The Achterhoek (Dutch pronunciation: [ˈɑxtərɦuk]; Dutch Low Saxon: Achterhook) is a cultural region in the eastern Netherlands. Its name (meaning "rear-corner") is geographically appropriate because the area lies in the easternmost part of Gelderland, and therefore in the east of the Netherlands, protruding into Germany. The Achterhoek lies at the East of the IJssel and Oude IJssel rivers. On the other sides, it the borders Germany and the Dutch province of Overijssel.
Location in Gelderland province
|• Total||1,476 km2 (570 sq mi)|
|• Density||260/km2 (680/sq mi)|
The region is also called de Graafschap (Dutch for earldom, shire or county) because it coincides with the historical Zutphen County. The region is predominantly rural, with much open space, forests and farms. The area around the town of Winterswijk is regarded as very beautiful. A well-known beer originates from this region: Grolsch beer was first brewed in Groenlo in 1615.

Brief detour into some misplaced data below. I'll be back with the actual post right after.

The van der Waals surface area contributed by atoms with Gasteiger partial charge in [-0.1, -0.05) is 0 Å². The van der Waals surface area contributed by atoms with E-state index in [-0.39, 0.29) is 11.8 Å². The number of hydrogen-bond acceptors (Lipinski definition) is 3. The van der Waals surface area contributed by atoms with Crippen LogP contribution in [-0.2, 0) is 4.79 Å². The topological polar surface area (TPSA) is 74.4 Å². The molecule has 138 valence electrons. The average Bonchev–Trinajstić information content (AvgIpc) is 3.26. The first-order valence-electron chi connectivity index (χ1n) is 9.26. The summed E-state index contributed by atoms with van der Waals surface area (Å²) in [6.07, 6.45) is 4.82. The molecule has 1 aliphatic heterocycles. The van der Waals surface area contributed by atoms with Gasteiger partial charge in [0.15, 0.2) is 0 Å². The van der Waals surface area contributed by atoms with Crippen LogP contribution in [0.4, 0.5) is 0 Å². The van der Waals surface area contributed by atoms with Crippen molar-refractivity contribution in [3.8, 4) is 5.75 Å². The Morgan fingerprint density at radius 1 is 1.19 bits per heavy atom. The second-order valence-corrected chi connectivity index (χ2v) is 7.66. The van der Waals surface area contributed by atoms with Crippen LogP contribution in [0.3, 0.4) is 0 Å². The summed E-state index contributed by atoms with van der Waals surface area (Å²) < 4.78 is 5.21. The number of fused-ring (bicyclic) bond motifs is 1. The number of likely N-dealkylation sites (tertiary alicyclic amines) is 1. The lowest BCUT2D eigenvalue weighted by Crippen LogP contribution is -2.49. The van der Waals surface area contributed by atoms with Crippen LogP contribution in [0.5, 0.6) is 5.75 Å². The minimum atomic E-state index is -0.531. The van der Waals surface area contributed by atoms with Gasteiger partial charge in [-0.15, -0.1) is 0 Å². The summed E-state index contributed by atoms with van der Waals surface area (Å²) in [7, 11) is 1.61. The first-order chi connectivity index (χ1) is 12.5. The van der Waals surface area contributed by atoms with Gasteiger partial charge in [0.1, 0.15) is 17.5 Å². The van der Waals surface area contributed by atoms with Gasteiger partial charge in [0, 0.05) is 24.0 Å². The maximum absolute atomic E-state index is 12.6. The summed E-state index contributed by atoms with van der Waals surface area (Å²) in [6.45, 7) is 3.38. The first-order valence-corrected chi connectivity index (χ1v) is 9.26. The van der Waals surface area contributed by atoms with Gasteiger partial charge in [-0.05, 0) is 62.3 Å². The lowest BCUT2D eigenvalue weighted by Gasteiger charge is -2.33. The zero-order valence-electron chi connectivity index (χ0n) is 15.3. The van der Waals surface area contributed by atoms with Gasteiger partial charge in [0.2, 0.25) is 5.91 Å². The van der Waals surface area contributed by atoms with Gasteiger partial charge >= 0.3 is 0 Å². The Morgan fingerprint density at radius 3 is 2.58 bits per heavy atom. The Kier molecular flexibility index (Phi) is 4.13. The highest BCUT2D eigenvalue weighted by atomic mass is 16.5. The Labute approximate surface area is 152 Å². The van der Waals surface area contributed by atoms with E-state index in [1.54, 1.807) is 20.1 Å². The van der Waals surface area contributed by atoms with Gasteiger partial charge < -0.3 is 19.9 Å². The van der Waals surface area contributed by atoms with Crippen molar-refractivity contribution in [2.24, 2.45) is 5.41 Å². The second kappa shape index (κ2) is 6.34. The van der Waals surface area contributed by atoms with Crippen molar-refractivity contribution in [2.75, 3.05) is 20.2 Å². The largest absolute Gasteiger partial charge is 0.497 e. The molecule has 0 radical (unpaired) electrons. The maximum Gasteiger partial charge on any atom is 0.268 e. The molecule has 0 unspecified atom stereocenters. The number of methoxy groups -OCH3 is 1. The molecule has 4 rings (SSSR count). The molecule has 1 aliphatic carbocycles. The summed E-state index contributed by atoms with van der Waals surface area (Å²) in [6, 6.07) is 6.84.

The original language of the Achterhoek is Achterhooks, a variety of Low Saxon. The language can also differ per municipality/town, even in such a way that a person speaking the 'Grols' variant (i.e. the dialect of Groenlo) will pronounce words differently from a person from Winterswijk which is merely 10 km to the east, although they will probably understand each other. The number of inhabitants whose sole language is Achterhooks has greatly declined over the last 60 years, inhabitants are raised with Dutch at school and the dialect is only spoken (sometimes) at home. Partly due to immigration from outside the Achterhoek region and the effects of national government, the Dutch language is having a significant impact on the dialect. Many old words have been forgotten and replaced by their Dutch-derived equivalents.
Municipalities of AchterhoekEdit
The largest towns in the Achterhoek are: Doetinchem, Winterswijk, and Zutphen. Doesburg and Zutphen are old Hanseatic cities. Both have centres with well-preserved historical buildings.
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